Although each commander is allowed to modify the training program (i.e. of course one can not train in the Black Sea if you live in a city at the other end of the country), training is more or less the same for all DIAS formations accross the country.

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Weapons

In its early days, DIAS members had to use whatever weapons were available. They started with Romanian-made Carpati pistols. Top of the line in their hay-days, the Carpati 7.62mm pistols were totally outdated in the modern combat environment. As "the bad guys" started to use more and more powerful weapons, it was clear that DIAS fighters need to pack a more powerful punch.
As the purchase of new weapons was not feasable at the time, DIAS members got to use Romanian-made excellent AKM machineguns. Made in various models and calibres, the 5.45 mm AKM fires 32 rounds of armour-piercing shells and has a deadly effect up to 3 km.

Most of the criminals lost their appetite for attacking the fighters at the sight of the AKM, also called "BB" by the Jandarms.
As the 90's came to an end, so did the era of lackings for the DIAS. Nowadays the DIAS fighters have clothing made of kevlar, tuaron and nomex, and are receiving goretex boots from the Police. This is a stark contrast to the past, when the fighters were purchasing their own boots and clothing.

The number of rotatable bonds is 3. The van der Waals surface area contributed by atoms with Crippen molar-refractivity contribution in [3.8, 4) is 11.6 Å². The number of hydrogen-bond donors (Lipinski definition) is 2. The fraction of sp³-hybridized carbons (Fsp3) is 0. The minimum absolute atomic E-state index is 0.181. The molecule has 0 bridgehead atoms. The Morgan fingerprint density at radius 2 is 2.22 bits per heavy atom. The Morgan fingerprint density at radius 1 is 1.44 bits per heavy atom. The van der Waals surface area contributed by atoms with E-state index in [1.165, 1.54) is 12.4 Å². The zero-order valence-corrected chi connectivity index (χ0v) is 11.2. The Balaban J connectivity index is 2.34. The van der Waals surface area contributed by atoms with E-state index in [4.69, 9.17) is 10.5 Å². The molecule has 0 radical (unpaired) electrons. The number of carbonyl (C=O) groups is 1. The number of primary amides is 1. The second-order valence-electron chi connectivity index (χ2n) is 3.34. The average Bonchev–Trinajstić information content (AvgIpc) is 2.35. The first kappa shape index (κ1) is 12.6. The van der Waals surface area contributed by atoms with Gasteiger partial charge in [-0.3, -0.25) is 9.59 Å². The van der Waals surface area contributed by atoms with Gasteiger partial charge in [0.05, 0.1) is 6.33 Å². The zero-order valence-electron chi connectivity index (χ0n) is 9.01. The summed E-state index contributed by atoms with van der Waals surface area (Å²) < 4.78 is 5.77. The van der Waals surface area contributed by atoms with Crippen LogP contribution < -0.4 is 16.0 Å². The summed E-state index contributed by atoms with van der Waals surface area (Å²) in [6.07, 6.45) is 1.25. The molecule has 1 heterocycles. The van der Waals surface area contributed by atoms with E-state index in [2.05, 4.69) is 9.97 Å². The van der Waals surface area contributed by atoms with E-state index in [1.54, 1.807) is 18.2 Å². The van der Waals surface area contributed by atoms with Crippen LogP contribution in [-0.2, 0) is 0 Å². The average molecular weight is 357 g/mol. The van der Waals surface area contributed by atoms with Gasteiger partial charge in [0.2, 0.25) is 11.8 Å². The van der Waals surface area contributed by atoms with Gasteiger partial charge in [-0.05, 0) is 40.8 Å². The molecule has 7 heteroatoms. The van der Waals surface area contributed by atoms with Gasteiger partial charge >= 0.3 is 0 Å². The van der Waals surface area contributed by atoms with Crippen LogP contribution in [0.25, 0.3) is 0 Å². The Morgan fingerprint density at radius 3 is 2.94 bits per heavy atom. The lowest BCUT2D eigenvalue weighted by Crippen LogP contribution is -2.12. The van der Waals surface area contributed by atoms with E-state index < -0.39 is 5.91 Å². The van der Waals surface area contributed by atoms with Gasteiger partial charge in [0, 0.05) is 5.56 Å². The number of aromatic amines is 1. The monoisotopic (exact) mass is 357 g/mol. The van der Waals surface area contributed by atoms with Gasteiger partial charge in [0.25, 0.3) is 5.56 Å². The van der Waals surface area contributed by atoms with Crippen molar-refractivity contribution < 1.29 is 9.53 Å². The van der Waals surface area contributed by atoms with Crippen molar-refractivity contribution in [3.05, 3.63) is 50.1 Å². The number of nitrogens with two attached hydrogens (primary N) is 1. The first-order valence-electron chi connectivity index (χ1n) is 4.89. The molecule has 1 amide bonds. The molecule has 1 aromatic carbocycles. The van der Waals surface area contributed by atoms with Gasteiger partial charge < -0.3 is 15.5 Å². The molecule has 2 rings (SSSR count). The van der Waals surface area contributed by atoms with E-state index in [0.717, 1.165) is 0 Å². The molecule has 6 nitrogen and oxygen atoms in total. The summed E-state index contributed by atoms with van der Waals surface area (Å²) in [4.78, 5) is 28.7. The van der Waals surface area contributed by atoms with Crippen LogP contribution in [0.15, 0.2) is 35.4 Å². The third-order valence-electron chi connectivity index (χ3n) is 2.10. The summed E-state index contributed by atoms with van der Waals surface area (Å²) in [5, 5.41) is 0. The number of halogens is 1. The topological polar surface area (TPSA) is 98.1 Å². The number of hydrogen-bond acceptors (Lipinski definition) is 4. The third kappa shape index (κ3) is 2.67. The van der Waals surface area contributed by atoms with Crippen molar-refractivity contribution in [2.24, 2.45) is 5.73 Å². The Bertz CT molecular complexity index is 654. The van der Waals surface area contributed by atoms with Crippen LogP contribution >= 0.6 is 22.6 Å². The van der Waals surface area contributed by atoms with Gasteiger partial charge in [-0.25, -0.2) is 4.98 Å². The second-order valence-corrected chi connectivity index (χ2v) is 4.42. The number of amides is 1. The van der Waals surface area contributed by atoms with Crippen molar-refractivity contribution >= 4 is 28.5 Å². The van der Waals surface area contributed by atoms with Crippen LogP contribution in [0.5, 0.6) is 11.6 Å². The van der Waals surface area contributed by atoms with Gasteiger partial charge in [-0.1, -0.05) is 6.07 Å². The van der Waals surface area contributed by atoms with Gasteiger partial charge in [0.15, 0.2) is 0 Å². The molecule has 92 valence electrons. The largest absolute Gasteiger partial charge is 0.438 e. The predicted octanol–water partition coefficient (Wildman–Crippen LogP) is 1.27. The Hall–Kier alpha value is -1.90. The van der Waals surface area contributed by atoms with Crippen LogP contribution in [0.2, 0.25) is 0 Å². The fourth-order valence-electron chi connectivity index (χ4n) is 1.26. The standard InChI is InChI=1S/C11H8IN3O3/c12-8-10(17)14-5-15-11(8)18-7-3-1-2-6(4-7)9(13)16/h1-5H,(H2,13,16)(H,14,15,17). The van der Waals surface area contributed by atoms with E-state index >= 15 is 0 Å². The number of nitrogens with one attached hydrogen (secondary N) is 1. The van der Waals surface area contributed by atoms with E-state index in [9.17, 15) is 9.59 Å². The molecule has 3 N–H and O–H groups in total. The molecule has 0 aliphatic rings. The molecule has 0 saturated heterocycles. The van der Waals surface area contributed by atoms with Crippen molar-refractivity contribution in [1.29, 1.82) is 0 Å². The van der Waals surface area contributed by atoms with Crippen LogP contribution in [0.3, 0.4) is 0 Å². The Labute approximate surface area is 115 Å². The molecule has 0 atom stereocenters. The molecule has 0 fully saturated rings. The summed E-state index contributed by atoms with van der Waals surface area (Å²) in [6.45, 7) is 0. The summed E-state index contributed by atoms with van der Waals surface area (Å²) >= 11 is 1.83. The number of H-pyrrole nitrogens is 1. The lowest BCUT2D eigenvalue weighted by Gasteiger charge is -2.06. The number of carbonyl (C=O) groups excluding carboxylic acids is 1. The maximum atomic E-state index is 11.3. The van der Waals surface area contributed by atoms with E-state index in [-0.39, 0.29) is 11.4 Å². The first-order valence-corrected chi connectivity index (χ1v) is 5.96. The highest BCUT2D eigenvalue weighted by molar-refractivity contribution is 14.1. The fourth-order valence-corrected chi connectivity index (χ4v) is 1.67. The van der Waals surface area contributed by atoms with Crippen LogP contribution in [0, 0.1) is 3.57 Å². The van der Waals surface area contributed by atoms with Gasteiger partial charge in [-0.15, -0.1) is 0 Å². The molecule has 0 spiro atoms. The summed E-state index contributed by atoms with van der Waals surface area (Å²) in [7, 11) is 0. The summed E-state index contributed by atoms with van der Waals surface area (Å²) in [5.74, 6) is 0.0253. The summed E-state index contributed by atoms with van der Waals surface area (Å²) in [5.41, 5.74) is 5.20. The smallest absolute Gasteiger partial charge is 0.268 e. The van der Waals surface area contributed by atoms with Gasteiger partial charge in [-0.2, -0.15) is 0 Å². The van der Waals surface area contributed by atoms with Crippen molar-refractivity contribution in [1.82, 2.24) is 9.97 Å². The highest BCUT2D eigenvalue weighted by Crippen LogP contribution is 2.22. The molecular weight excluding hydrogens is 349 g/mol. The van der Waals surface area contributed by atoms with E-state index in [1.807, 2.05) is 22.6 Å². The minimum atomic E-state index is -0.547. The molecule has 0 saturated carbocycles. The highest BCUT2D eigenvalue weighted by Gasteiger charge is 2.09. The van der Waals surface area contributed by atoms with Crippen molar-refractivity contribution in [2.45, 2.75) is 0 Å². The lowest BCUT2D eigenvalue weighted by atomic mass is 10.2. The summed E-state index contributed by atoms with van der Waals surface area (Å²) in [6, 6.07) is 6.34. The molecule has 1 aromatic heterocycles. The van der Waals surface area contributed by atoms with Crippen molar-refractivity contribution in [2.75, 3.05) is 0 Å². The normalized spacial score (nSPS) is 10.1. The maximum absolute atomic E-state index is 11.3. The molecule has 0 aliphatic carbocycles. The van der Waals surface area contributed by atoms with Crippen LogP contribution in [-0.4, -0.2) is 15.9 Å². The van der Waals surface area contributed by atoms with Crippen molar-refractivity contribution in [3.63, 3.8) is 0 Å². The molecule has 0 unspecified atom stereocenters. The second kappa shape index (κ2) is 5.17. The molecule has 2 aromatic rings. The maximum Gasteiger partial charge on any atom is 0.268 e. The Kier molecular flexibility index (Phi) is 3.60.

These days DIAS members widely employ the Glock 9mm automatic pistol, which fires 18+1 armour piercing rounds. Besides the Glock, the AKM and various Western-made shotguns are also employed. Steyrhaus, Hochler&Koch and the Cugir factory are reggular weapons provider for DIAS. The usage of MP5A3 is also common.

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Order of Battle

This is the complicated part. I have no idea how am I going to make this look simple, therefore I have decided to both explain it in words, as well as try to draw-up a scheme.

Municipal Police DGPMB
(Bucharest Police)
DPIR SPIR
DIAS DIR DIAS other

As you see in the scheme, there is a DIAS detachment in every local police command, including Bucharest. In the 40 municipalities, there is a rapid deployment structure called DPIR, or Detasamentul Politiei pentru Interventie Rapida. In Bucharest, that detachment has been expanded into an entire service, called SPIR, or Serviciul Special al Politiei pentru Interventie Rapida.
Both DPIR/SPIR structures incorporate a DIAS detachment, for special activities, as well as a bomb squad, which in some municipalities is known as DIR. Bucharest's SPIR also incorporates two more detachments, one for public order and the other for crime prevention.

DPIR is also divided into two main subdivisions: DIAS, which is composed of the fighters, and DIR, which is the Police Bomb Squad. One has to remember that SRI also has a bomb squad section in its Anti-Terrorism Brigade, and so does the Civil Defense unit. Sometimes during bomb threats, they act together. Usually bomb threats in Romania happen very seldom and are almost always done by high school teenagers who want to skip classes. New laws have been passed in 2004 which specifically state that bomb threats represent a terrorist activity, and since then, very few such events have taken place.